Few jazz musicians have inspired obsessive devotion like Charlie Parker. The masters, alternate takes and airchecks, not to mention Dean Benedetti’s raw but fascinating live recordings, all prove that Parker could constantly reinvent all manner of melody and harmony. That caliber of brain merits fanatical research. Anthony Braxton’s legion of devotees might not rival Parker’s, but the composer/multireedist has certainly delivered enough material to keep his fans occupied throughout his five-decade career. Still, Sextet (Parker) 1993 stands as both a massive statement and artistic accomplishment: 11 CDs of music written by and connected with Charlie Parker, performed by a Braxton ensemble during a European tour.
The HatHut label originally issued 15 tracks from these sessions as Anthony Braxton’s Charlie Parker Project 1993. Now we have all 68 tracks by the leader with Phil Smoker (trumpet), Ari Brown (tenor and soprano saxophones), Misha Mengelberg (piano), Joe Fonda (bass) and Pheeroan akLaff (drums). (Han Bennink sits in for akLaff on one disc.) While Braxton doesn’t exactly avoid the classics in favor of more obscure tunes, he chooses from a wide swath of the Parker discography. The two compositions that recur the most have to be the oddest choices: “Repetition,” from the awkward pairing of Bird and Neal Hefti’s Hollywood-style orchestra; and “Klactoveedsedstene” [sic] from Parker’s Dial sessions. Six versions of each appear throughout the set.
Recorded over a period of just six days, the program’s sequence was chosen by Braxton rather than following a straight chronology, and this might explain why the band on Disc One sounds a bit reserved compared to what follows. (Granted, Mengelberg combines playful chromatics and Cecil Taylor-style aggression during “Confirmation,” Braxton frequently adds double-time delivery, and akLaff begins to combust.) As things proceed, more liberties are taken. In “Klactoveedsedstene” (like “Quasimodo,” spelled differently than the original), the group regularly abandons structure just beyond the spritely introduction, ignoring the head until the end. The same often happens with “A Night in Tunisia,” with the spot for the “famous alto break” acting as a cue for the proceedings to unravel. Disc Three features “Parker Melodies,” a 34-minute track in which disembodied Bird themes rise from various players between blasts of free improv, with some spoken exhortations coming from the leader. In a way, it links the source material to Braxton’s own work, which can include several compositions played in tandem.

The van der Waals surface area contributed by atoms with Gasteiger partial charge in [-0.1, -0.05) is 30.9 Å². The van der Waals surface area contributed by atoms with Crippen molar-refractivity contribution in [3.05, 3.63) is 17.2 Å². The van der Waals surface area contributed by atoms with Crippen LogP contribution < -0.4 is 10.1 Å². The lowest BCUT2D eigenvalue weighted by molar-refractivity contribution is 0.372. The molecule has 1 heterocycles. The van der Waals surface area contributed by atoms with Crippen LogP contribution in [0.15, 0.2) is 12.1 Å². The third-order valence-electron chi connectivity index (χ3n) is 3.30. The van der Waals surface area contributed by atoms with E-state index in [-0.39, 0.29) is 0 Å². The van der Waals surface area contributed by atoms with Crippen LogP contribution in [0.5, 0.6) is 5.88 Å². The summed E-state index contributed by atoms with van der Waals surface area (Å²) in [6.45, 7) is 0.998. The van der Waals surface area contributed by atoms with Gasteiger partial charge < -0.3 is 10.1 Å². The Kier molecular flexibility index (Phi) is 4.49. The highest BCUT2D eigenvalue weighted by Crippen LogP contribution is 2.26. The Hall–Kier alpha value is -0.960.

With this much music, some of it recorded in a studio and some live, this box becomes repetitive. Braxton’s machine-gun-style approach to alto solos often sounds familiar. Smoker borrows this method, sometimes lacking a sense of direction to match his speed. Yet surprises still abound. A slow version of “Mohawk” gets twisted around, with Braxton on flute, Smoker blowing through a mawkish wah-wah mute and Mengelberg channeling Monk, who played on Parker’s original session. Disc 10 is consistently inspired. In “Darn That Dream,” Braxton and Brown play countermelodies akin to Warne Marsh and Lee Konitz. With its sense of detail and strong voice, Fonda’s bass solo on “Bebop” could put the Young Lions to shame. In between those two cuts, Braxton sits at the piano for a raucous “Autumn in New York” and brings out the contrabass clarinet for “Sippin’ at Bells.”
Ultimately, Sextet shows how these musicians who are known for creating “new music” can just as skillfully approach one of jazz’s most sacred canons, celebrating it without sacrificing their sense of adventure or letting their reverence inhibit them. Surely Bird would approve.